Nate Hoffelder is the founder and editor of The Digital Reader:"I've been into reading ebooks since forever, but I only got my first ereader in July 2007. Everything quickly spiraled out of control from there. Before I started this blog in January 2010 I covered ebooks, ebook readers, and digital publishing for about 2 years as a part of MobileRead Forums. It's a great community, and being a member is a joy. But I thought I could make something out of how I covered the news for MobileRead, so I started this blog."

36 Comments on Shiftwear Are $150 ePaper Sneakers That Will Never Ship

  1. Speaking from experience a typical Chinese electronic manufacturing company wants a minimum of 10,000 units but might go as low as 1,000 units at $1,000 per unit (production price not retail)to build a completed production ready design. So the design for the wireless, portable, tracking device that I worked on cost $3-4 million to develop and about $1 million to build the first 1000 units. Their numbers are not even in the ball park.

    • Thanks. That’s about what I guessed.

      I figured $250,000 is about what it would cost to place an order with an OEM for an existing product. It’s nowhere near enough to put a new device into production.

  2. i would like a pair of the shoes but how would i get them ?

  3. I am so glad you wrote this article. I’m one of the people who commented on engadget (downtownjbrown), and I am really disturbed by the media outlets that are promoting this campaign. Happy someone did their research!

  4. I paid a dollar to voice my doubts on the comment wall.
    Here is a list of their ‘team’
    Corey Herscu – Media Relations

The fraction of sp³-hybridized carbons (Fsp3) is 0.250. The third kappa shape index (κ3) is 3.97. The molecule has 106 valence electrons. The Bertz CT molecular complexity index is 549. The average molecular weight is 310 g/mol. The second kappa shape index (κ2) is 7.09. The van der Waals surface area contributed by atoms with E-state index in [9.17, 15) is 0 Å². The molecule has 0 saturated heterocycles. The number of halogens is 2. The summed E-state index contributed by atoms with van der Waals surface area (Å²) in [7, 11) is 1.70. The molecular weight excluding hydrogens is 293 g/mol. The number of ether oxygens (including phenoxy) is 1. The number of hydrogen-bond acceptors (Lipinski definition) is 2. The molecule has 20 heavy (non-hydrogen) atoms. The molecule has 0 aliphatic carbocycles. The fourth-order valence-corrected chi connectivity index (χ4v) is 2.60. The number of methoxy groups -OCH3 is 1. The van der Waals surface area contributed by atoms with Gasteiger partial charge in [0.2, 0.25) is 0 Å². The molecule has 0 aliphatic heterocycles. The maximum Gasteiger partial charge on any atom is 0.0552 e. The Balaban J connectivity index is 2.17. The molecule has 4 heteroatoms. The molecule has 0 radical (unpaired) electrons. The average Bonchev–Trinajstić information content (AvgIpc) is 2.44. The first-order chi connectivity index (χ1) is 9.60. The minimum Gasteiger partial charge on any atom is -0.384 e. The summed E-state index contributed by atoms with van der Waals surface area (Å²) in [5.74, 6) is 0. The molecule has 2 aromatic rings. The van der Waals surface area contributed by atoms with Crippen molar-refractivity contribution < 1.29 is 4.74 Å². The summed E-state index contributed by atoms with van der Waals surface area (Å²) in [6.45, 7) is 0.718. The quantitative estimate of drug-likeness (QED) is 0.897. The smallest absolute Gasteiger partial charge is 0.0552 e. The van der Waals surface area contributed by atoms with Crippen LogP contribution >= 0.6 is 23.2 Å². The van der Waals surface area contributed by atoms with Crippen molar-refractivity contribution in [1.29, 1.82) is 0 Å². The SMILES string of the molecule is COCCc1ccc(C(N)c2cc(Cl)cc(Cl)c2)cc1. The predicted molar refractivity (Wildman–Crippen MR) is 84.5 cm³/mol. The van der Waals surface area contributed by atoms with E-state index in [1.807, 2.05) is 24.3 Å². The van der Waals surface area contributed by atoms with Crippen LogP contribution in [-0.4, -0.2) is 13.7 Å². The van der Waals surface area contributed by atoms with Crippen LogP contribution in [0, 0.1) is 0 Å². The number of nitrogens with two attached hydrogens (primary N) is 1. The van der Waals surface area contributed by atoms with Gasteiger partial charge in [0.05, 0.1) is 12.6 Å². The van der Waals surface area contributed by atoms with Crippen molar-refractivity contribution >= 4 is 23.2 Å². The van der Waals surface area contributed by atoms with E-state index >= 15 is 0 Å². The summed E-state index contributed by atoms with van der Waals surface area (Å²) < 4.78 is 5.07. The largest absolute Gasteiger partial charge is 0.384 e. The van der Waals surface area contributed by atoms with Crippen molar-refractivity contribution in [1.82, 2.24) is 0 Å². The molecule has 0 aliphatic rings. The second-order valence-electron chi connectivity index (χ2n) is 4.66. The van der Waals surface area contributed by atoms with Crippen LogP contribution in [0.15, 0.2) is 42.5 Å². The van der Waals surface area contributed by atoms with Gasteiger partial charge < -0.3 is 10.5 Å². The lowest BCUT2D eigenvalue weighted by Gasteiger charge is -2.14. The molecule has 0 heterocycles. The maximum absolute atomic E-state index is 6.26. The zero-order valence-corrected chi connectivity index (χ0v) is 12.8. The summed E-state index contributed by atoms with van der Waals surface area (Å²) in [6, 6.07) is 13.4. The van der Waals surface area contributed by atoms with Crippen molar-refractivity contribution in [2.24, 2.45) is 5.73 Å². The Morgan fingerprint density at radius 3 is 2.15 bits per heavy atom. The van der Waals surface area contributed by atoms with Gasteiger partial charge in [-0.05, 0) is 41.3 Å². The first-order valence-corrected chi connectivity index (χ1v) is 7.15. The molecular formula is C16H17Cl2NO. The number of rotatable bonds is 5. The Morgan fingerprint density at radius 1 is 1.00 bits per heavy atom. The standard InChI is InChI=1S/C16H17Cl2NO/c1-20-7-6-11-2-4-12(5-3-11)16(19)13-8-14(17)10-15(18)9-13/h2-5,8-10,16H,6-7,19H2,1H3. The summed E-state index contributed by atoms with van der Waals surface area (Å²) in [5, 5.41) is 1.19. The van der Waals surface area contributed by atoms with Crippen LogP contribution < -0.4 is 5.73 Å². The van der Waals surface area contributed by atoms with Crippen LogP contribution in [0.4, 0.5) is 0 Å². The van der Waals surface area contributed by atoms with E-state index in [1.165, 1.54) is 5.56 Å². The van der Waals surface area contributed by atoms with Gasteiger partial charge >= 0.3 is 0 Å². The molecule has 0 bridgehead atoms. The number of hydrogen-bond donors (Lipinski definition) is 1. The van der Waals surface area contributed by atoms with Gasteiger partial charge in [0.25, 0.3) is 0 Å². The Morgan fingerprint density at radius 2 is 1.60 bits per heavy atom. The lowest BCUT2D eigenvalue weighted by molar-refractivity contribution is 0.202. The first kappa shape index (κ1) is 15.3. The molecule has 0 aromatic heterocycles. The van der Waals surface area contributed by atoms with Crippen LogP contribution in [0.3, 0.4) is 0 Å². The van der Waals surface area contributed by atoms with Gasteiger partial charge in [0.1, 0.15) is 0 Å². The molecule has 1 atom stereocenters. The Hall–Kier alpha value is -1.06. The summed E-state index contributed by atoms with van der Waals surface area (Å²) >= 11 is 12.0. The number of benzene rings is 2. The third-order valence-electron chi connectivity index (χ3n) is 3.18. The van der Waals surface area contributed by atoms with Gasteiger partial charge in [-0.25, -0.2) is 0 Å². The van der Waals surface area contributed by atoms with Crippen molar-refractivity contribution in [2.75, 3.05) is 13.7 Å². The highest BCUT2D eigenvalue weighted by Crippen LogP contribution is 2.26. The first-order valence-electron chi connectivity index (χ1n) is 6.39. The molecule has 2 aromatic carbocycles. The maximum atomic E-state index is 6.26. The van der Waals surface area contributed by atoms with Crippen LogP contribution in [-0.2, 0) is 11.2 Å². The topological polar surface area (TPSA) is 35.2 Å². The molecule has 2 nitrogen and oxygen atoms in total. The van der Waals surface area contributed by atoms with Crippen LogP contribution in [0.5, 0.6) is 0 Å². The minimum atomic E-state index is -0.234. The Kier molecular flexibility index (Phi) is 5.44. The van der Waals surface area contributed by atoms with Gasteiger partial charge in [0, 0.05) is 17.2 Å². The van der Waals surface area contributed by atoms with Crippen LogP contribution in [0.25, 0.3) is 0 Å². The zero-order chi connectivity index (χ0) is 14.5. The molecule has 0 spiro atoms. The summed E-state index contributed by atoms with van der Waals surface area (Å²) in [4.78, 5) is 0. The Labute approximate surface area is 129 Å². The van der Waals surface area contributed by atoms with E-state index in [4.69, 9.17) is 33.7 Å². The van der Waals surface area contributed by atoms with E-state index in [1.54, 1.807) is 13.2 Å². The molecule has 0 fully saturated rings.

Zack Young – Digital & Social Strategy
    Madeleine Stoesser – Media Relations
    Samantha Goldsilver – Campaigner
    George Alexandru Zaharia – Co-Founder/Lead Software Engineer
    David Coelho – Founder

    over 1/2 are social media guru’s who probably wouldn’t know what a soldering iron was if it bit them.

    They have no electrical engineer…. at all. They have a software engineer, but they need a f’n brilliant electrical engineer to make what they’re talking about.

    They’d need a very durable battery battery that wouldn’t break under stress that “charges while you walk”.

    They’d need a supplier who would be willing to supply technology that is now 1000 dollars a square meter for 5-10 dollars to make it profitable to sell at the price they’re quoting.

    They’d need someone in the shoe market to understand that part of the business as well.

    The most glaring problem I have with this campaign is it’s obvious target is people who love designer shoes but don’t understand computers or technology or crowdfunding in general.

    There was one commenters whose credit card kept getting rejected due to low balance, but he’d come back wanting those shoes so bad. That man might not be able to eat this Christmas because these guys decided to sell snake oil. (although that man is at fault as well.. don’t spend that much on shoes if you don’t have the resources for it.)

    • Good point, Holly. I didn’t think to check the staff, but you’re right in that they need several smart hardware engineers with diverse skill sets to pull this off.

      And they don’t have them.

  5. Thank you for this article!
    I’m an electronics engineer, so know this can’t be done! I also donated $1 so I could comment and try and warn people that this whole thing was not feasible. I think I had comment number 3, but no one would listen! 🙁 I also reported it to Indiegogo for breaking their terms and conditions, that’s when David and Co changed the campaign page (were told to?) to state that they were renderings.
    Now they’ve raised over $800k, and they get to just walk off with that money, seen it happen too many times. Indiegogo should have some kind of responsibility, but I guess as long as they get their cut they don’t care…

  6. Well, this article was proved wrong fast… go look at the new sites, such as http://www.shiftwear.com, or the blog at http://shiftwear.com/blog/, or their new user community at http://community.shiftwear.com/. The company is not only funded by those on indiegogo, but is funded also by outside backers and already has a lease for a storefront in NYC.